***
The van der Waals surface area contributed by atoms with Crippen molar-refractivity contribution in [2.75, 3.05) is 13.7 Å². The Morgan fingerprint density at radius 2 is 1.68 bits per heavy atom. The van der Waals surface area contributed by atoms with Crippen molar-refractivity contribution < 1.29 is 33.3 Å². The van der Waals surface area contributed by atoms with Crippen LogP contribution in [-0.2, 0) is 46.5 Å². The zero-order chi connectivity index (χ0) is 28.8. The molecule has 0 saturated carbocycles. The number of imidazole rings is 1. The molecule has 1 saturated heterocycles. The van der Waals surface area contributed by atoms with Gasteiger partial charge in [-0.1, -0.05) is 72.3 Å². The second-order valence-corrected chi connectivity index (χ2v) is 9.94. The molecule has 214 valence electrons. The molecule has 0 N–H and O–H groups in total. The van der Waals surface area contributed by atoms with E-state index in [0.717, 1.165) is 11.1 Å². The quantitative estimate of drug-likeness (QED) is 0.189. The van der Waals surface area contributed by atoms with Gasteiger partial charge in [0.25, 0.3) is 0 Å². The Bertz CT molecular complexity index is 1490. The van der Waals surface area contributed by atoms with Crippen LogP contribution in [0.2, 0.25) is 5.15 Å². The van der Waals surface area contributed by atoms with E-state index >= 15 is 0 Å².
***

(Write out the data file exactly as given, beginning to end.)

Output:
The van der Waals surface area contributed by atoms with Crippen molar-refractivity contribution in [2.75, 3.05) is 13.7 Å². The Morgan fingerprint density at radius 2 is 1.68 bits per heavy atom. The van der Waals surface area contributed by atoms with Crippen molar-refractivity contribution < 1.29 is 33.3 Å². The van der Waals surface area contributed by atoms with Crippen LogP contribution in [-0.2, 0) is 46.5 Å². The zero-order chi connectivity index (χ0) is 28.8. The molecule has 0 saturated carbocycles. The number of imidazole rings is 1. The molecule has 1 saturated heterocycles. The van der Waals surface area contributed by atoms with Gasteiger partial charge in [-0.1, -0.05) is 72.3 Å². The second-order valence-corrected chi connectivity index (χ2v) is 9.94. The molecule has 214 valence electrons. The molecule has 0 N–H and O–H groups in total. The van der Waals surface area contributed by atoms with E-state index in [0.717, 1.165) is 11.1 Å². The quantitative estimate of drug-likeness (QED) is 0.189. The van der Waals surface area contributed by atoms with Gasteiger partial charge in [0.25, 0.3) is 0 Å². The Bertz CT molecular complexity index is 1490. The van der Waals surface area contributed by atoms with Crippen LogP contribution in [0.2, 0.25) is 5.15 Å². The van der Waals surface area contributed by atoms with E-state index >= 15 is 0 Å².